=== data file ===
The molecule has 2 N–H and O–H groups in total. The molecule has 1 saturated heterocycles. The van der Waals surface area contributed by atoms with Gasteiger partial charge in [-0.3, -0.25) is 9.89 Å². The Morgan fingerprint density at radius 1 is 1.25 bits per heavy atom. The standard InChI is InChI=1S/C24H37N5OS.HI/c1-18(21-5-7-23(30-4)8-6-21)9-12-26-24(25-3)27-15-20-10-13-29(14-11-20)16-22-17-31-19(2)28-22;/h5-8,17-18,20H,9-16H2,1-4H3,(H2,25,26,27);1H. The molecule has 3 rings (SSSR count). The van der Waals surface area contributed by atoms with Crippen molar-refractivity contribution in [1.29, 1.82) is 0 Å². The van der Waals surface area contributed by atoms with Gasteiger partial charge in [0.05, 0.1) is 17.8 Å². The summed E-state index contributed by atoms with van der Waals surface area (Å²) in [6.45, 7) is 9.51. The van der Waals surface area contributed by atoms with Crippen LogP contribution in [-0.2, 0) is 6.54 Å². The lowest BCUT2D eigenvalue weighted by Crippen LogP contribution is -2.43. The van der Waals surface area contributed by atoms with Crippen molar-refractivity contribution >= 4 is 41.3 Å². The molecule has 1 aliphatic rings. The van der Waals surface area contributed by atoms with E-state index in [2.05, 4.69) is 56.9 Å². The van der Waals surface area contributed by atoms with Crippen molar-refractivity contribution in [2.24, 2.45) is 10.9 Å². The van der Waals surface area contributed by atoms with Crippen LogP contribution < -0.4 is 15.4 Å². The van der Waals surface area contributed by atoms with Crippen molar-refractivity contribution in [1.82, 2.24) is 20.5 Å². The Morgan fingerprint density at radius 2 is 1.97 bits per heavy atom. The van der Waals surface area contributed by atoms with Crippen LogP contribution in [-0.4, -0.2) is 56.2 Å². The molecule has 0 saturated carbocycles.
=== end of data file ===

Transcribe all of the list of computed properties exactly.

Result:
The molecule has 2 N–H and O–H groups in total. The molecule has 1 saturated heterocycles. The van der Waals surface area contributed by atoms with Gasteiger partial charge in [-0.3, -0.25) is 9.89 Å². The Morgan fingerprint density at radius 1 is 1.25 bits per heavy atom. The standard InChI is InChI=1S/C24H37N5OS.HI/c1-18(21-5-7-23(30-4)8-6-21)9-12-26-24(25-3)27-15-20-10-13-29(14-11-20)16-22-17-31-19(2)28-22;/h5-8,17-18,20H,9-16H2,1-4H3,(H2,25,26,27);1H. The molecule has 3 rings (SSSR count). The van der Waals surface area contributed by atoms with Crippen molar-refractivity contribution in [1.29, 1.82) is 0 Å². The van der Waals surface area contributed by atoms with Gasteiger partial charge in [0.05, 0.1) is 17.8 Å². The summed E-state index contributed by atoms with van der Waals surface area (Å²) in [6.45, 7) is 9.51. The van der Waals surface area contributed by atoms with Crippen LogP contribution in [-0.2, 0) is 6.54 Å². The lowest BCUT2D eigenvalue weighted by Crippen LogP contribution is -2.43. The van der Waals surface area contributed by atoms with Crippen molar-refractivity contribution >= 4 is 41.3 Å². The molecule has 1 aliphatic rings. The van der Waals surface area contributed by atoms with E-state index in [2.05, 4.69) is 56.9 Å². The van der Waals surface area contributed by atoms with Crippen molar-refractivity contribution in [2.24, 2.45) is 10.9 Å². The van der Waals surface area contributed by atoms with Crippen LogP contribution < -0.4 is 15.4 Å². The van der Waals surface area contributed by atoms with Crippen molar-refractivity contribution in [1.82, 2.24) is 20.5 Å². The Morgan fingerprint density at radius 2 is 1.97 bits per heavy atom. The van der Waals surface area contributed by atoms with Crippen LogP contribution in [-0.4, -0.2) is 56.2 Å². The molecule has 0 saturated carbocycles.